• I hope, CrazyH, that other denizens of these threads will not be put off by our interchange on this matter, as it deals with substantive issues which, I submit, play a not unimportant role in the current US presidential campaign. Let us return to your Heinlein citation : «“Democracy is based on the assumption that a million men are wiser than one man. How’s that again? I missed something. Autocracy is based on the assumption that one man is wiser than a million men. Let’s play that over again too. Who decides?”» As I read it, it shows Mr Heinlein’s distrust of both democracy and (hereditary) aristocracy, something which he exhibits not least in Starship Troopers. Against this, you mention that the Trooper protagonist «is a Hispanic (shocking, for the time) with humble roots – hardly an example of ‘the elite’. I submit that our disagreement here is based on a conflation of «elite» with «aristocracy» ; while Juan Rico is hardly the scion of an aristocratic family, he does, in the course of this Bildungsroman, become a member of an elite – a military elite,, which possesses privileges which other members of society do not possess, such as the franchise. As I understand Mr Heinlein, in his ideal society all soldiers are to start at the bottom – no military academies training officers for him ! – and work their way up, proving their worth by their achievements in the field. As a certain di Buonaparte famously expressed it, «Tout soldat français porte dans sa giberne le bâton de maréchal de France». I suspect that Heinlein was greatly influenced by idealised versions of Spartan and pre-Meiji Japanese society, versions which ignored the fact that the first thing those who have risen through the ranks generally do is attempt to ensure that their children – or more specifically, their sons – do not have to climb the same dangerous ladder, but rather do everything in their power to see to it that their military meritocracy turns into a military aristocracy in the next generation. Ironically enough, It take civilian control of the military to prevent this from happening…..

        The best easily accessible work on the Japanese code of Bushidō (武士道) I know of is Kobayashi Masaki’s film from 1962, Seppuku (切腹) (released in English under the title Harakiri, which shows what a load of horse manure the whole thing was. Check it out, and I promise to read – or reread – the Heinlein stories you mention above ; the public library here has a fairly good collection of science fiction works, both in the original languages and in Swedish translation….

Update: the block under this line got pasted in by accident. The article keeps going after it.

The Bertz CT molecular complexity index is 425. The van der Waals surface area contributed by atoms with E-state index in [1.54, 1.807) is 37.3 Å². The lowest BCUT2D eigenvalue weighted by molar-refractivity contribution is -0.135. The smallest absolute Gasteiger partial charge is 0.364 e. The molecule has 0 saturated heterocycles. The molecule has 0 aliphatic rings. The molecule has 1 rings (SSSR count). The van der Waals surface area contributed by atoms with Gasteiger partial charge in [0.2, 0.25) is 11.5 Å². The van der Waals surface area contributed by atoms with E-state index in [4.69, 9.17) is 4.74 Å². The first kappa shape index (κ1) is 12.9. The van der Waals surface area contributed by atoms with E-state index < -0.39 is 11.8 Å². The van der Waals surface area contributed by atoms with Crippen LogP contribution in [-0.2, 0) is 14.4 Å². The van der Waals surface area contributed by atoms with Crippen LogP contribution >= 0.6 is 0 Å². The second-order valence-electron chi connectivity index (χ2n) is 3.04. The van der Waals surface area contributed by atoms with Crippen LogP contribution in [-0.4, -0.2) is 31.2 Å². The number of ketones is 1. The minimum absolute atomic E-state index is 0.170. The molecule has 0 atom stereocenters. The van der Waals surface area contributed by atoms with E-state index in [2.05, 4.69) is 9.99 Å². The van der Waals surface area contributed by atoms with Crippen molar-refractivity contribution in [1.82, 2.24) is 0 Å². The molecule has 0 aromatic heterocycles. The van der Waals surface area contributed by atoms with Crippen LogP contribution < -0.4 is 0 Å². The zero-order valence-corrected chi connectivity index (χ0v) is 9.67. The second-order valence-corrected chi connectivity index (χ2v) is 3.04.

Henri

      • Henri –

        Troopers is *one* book out of many, in RAH’s writings we find democracies, empires, and theocracies, among others. Shall we assume he approves of all of them? Shall we likewise assume that Orwell approved of Oceania and Animal Farm? Or are they are merely appropriate backgrounds for the stories the writers wanted to tell?

        Juan Rico earns his citizenship through service to his species in the military – but that’s not the only way to earn the franchise in that society. They key is “service” not “military.” Frankly, I approve of the idea – I’ve repeatedly asked our favorite troll what he’s done to earn his citizenship.

        In Troopers, we see humanity at war for its very survival. Might that affect how a society is run?
        Heinlein was a pioneer in science fiction for just that reason. While other golden age authors felt that a future society would look a lot like this one, he suggested that changes in technology or other future events might shape a different society.

        Moreover, Heinlein has stated that he was ‘politically naive’ when he wrote Troopers.

        Here we are, deciding between Killary and Hair Furor – that’s a darn fine example of the wisdom of the million men. So near as I can tell – you believe that you are wiser than the majority of them. I posted the quote above in response to a very similar punchline in the cartoon that you posted – so I am rather perplexed that you would seek to argue with what appears to be your own position. (But then again, in the quote I posted – he does examine both sides of that particular coin.)

        Here are two more quotes from RAH, specifically on the subject of democracy. If you were unaware of the author – would you agree or disagree with them?

        “Democracy is a poor system of government at best; the only thing that can honestly be said in it is favor is that it is about eight times as good as any other method the human race has ever tried. Democracy’s worst fault is that its leaders are likely to reflect the faults and virtues of their constituents.”

        ““The America of my time line is a laboratory example of what can happen to democracies, what has eventually happened to all perfect democracies throughout all histories. A perfect democracy, a ‘warm body’ democracy in which every adult may vote and all votes count equally, has no internal feedback for self-correction. It depends solely on the wisdom and self-restraint of citizens… which is opposed by the folly and lack of self-restraint of other citizens. What is supposed to happen in a democracy is that each sovereign citizen will always vote in the public interest for the safety and welfare of all. But what does happen is that he votes his own self-interest as he sees it… which for the majority translates as ‘Bread and Circuses.’”